Mango Processing

With the huge scale of the mango industry in the Philippines comes a significant health risk. The country produces more than one million tonnes of mangoes each year and supports 2.5 million farmers – but the harvesting technique only uses around half of the fruit, leaving huge amounts of waste to rot in dumpsites.

Not only does the discarded waste cause unpleasant odours, it also promotes the spread of potentially hazardous substances which risk the health of people in the local community, many of whom scavenge in the area.

Our Centre for Flow Measurement and Fluid Mechanics researchers are working with production companies and colleagues at the University of San Carlo to help implement a solution which removes these health risks by eliminating almost all waste vegetation from the process. By using a drying technique, factories are able to turn virtually all of the plant waste into products such as mango flour and mango tea. This frees up dumpsites of hazardous material and has the added effect of generating more business for communities.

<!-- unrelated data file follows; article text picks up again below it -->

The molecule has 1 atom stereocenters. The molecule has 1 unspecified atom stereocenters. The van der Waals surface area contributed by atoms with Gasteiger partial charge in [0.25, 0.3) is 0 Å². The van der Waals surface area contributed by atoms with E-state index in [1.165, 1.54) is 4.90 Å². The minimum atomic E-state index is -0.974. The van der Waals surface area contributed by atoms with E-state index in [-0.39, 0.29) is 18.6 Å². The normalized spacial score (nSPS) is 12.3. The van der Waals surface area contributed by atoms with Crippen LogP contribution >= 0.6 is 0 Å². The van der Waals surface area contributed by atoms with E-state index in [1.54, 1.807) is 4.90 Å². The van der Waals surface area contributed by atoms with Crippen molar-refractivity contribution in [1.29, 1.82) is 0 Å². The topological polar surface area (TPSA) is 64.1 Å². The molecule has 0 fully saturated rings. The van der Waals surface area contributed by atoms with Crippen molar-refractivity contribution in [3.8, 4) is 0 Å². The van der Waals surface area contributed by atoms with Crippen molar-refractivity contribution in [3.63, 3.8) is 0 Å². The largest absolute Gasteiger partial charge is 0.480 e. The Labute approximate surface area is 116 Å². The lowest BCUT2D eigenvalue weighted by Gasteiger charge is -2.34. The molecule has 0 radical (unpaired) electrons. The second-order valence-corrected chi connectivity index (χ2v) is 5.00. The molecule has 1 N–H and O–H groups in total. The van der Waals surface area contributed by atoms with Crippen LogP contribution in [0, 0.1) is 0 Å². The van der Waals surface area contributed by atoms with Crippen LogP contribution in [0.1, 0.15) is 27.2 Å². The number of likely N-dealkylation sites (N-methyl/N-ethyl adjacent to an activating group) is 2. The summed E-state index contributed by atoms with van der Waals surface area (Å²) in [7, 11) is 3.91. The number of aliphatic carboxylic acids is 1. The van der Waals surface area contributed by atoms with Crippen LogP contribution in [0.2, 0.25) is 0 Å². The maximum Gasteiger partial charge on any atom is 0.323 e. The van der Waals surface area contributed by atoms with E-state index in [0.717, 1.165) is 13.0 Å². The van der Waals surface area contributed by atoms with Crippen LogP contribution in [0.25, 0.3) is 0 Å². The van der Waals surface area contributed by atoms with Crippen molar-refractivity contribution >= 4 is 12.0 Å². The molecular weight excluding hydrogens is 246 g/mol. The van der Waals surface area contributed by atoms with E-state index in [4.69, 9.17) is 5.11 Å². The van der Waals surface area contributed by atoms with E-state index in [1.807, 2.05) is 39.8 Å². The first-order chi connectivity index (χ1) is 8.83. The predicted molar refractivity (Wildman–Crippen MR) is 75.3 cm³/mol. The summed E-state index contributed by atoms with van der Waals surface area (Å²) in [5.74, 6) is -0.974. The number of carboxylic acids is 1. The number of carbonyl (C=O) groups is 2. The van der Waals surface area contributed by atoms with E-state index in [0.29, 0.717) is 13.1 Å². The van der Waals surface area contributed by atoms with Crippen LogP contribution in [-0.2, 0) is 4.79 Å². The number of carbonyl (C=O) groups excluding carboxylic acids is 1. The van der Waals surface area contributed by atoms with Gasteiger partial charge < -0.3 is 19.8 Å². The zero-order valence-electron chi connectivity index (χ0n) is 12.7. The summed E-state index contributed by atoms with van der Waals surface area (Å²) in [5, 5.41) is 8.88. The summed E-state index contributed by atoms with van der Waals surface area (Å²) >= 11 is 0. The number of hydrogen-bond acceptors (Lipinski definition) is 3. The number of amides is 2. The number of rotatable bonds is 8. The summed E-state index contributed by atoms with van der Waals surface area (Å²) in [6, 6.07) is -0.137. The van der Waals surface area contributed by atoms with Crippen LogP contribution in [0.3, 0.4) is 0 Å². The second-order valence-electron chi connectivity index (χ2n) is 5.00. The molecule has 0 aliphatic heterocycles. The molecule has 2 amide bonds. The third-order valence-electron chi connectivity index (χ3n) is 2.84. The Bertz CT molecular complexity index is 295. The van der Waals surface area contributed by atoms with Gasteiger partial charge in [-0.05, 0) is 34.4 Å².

The team at Coventry has now helped to streamline and automate this drying process by introducing a full end-to-end environmental monitoring system based on wireless sensor networks. The system can target temperature, humidity and air flow in the factory drying tunnel, making the whole process completely automated and more efficient.

In the past 12 months the system has already yielded impressive results, creating an up-skilled workforce and allowing business to grow at the factory. Researchers can now use the data gathered by the networks to understand the process and produce even more effective technologies for the future.

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